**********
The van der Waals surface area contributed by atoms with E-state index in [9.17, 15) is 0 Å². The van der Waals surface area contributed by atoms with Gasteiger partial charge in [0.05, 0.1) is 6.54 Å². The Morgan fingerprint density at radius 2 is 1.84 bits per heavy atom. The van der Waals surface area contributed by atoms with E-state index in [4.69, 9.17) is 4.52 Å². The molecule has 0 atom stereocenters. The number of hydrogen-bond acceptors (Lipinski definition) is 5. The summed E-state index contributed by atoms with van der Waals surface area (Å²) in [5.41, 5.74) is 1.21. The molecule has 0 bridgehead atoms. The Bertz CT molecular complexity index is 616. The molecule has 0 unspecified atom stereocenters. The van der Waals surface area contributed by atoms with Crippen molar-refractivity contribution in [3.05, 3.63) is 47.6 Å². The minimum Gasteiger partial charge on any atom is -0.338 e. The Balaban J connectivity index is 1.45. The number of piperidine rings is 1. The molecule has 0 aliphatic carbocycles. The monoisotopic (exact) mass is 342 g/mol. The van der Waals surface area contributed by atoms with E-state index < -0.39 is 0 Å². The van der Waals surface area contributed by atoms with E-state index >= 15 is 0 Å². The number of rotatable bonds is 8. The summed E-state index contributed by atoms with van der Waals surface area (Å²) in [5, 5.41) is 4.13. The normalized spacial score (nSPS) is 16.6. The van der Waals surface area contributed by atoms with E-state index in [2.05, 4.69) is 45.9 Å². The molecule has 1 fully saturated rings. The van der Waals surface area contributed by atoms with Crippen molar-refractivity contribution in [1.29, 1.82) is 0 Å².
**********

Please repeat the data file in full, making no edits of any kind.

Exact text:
The van der Waals surface area contributed by atoms with E-state index in [9.17, 15) is 0 Å². The van der Waals surface area contributed by atoms with Gasteiger partial charge in [0.05, 0.1) is 6.54 Å². The Morgan fingerprint density at radius 2 is 1.84 bits per heavy atom. The van der Waals surface area contributed by atoms with E-state index in [4.69, 9.17) is 4.52 Å². The molecule has 0 atom stereocenters. The number of hydrogen-bond acceptors (Lipinski definition) is 5. The summed E-state index contributed by atoms with van der Waals surface area (Å²) in [5.41, 5.74) is 1.21. The molecule has 0 bridgehead atoms. The Bertz CT molecular complexity index is 616. The molecule has 0 unspecified atom stereocenters. The van der Waals surface area contributed by atoms with Crippen molar-refractivity contribution in [3.05, 3.63) is 47.6 Å². The minimum Gasteiger partial charge on any atom is -0.338 e. The Balaban J connectivity index is 1.45. The number of piperidine rings is 1. The molecule has 0 aliphatic carbocycles. The monoisotopic (exact) mass is 342 g/mol. The van der Waals surface area contributed by atoms with E-state index < -0.39 is 0 Å². The van der Waals surface area contributed by atoms with E-state index >= 15 is 0 Å². The number of rotatable bonds is 8. The summed E-state index contributed by atoms with van der Waals surface area (Å²) in [5, 5.41) is 4.13. The normalized spacial score (nSPS) is 16.6. The van der Waals surface area contributed by atoms with E-state index in [2.05, 4.69) is 45.9 Å². The molecule has 1 fully saturated rings. The van der Waals surface area contributed by atoms with Crippen molar-refractivity contribution in [1.29, 1.82) is 0 Å².